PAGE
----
A a fish farmer and an economist, Kwame Pianim, has indicated the need for Ghana government to improve on sector policies for Aquaculture growth.
Mr Pianim said this at the First Hybrid Aquaculture Conference for the West African Region on the theme; the Challenges of Aquaculture Industry in Ghana.
“If we are to be part of African Continental Free Trade Area with even a bigger market of billion dollars continent instead of 400 million dollars in ECOWAS, we need to scale up, our sectors are too small. We need to make sure we provide funding for our feed companies to be able to integrate into either soybean and maize production or help people who are specialized in farming to produce for them to reduce the cost”, Kwame Pianim.
Generally, the lack of global competitiveness of the industry is a result of the high cost of feed to the sector.
Feed cost which is about 65% of production cost which comprises maize and soybean are not available in competitive values, however, most of the agricultural products in Ghana have a yield deficit of 50%, therefore, for inputs cost to reduce, Ghana must scale up production.
According to Kwame Pianim, the instability of the currency has had negative effects on both the inputs and the prices of fish products.
The constant increase in the dollar rate has accounted for the increase in both inputs and fishes. Customers used to purchase 1kg of fish for GHS1 which was equivalent to $1 a decade ago, but now due to the constant increase of the dollar rate, customers now buy 1kg of fish for GHS15-20 since GHS1 is now $5.8.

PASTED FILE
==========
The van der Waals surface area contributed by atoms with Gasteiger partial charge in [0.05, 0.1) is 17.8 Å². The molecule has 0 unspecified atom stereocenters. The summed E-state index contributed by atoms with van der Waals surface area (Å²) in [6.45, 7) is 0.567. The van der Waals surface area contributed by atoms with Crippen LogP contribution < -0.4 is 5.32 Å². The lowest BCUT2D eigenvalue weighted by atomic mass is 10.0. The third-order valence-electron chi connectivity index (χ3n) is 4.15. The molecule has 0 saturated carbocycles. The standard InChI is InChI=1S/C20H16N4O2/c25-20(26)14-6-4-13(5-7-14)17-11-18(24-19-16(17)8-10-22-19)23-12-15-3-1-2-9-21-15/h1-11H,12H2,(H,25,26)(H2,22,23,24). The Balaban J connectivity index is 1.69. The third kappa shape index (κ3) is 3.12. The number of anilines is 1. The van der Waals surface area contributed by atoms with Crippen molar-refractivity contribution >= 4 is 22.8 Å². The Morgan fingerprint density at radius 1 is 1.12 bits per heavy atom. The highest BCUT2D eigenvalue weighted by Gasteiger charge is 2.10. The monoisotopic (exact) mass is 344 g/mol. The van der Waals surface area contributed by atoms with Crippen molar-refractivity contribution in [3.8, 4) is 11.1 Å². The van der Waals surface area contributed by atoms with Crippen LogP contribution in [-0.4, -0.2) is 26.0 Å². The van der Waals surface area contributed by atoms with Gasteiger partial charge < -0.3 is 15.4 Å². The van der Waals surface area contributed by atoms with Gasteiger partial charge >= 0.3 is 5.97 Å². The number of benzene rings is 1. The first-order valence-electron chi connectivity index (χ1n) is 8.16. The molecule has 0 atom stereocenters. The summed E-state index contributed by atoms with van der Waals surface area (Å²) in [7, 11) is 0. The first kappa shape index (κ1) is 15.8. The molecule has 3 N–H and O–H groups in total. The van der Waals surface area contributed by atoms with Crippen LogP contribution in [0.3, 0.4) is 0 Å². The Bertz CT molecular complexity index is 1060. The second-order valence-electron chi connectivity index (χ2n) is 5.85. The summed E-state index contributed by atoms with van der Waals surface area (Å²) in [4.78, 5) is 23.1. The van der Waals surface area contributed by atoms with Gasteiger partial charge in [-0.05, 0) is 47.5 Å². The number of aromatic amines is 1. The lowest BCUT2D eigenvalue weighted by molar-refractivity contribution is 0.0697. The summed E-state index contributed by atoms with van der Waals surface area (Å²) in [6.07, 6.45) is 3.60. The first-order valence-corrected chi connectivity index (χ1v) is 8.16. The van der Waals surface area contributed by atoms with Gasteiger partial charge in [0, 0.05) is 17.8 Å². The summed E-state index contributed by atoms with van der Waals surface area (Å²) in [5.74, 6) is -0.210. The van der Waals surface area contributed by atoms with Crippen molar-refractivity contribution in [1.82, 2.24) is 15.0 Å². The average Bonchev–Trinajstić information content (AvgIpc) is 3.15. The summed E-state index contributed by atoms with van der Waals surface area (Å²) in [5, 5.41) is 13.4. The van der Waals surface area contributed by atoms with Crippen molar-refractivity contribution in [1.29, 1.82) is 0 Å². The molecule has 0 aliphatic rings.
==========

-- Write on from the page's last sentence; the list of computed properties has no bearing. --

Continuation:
He explained that some of the policies that favor the Ministry of Food and Agriculture disfavor the Aquaculture Ministry.
“There is lack of coordination in sector policies. For instance, poultry feed comes into the country ‘ duty-free’ while we pay custom duties on fish feed, is the fish not animal as poultry as legislatures described?” he question.
In addition, Kwame Pianim said the burden of inbuilt administrative coercive levy and arbitrary regulatory and administrative fees seem to be a challenge to the sector.
The lack of coordination, digitalization, and operational link of GRA, SSNIT, and Ghana Investment Promotion Centre (GIPC) administrative systems burden the operators with seeking multiple tax and SSNIT clearance certificates for renewal of exemption certificates for customs clearance at the port.
He bemoaned over the inadequate support for the sector development. There is a need to prioritize domestic aquaculture development challenges at the ministry level and balance them against premix and fish import licensing activities.
The astute economist called for the availability of quality management and operational staff. He commended the training that are been done at the university level for the sector, but what is mostly needed is operators and staff who would feed the fish and be able to monitor the health conditions of the fish.
He canvassed for more training of the youth especially women into the sector. He applauded the women who are marketing the fishes digitally for economic gains. He called for more women in that direction to inculcate more innovative ideas in the sector.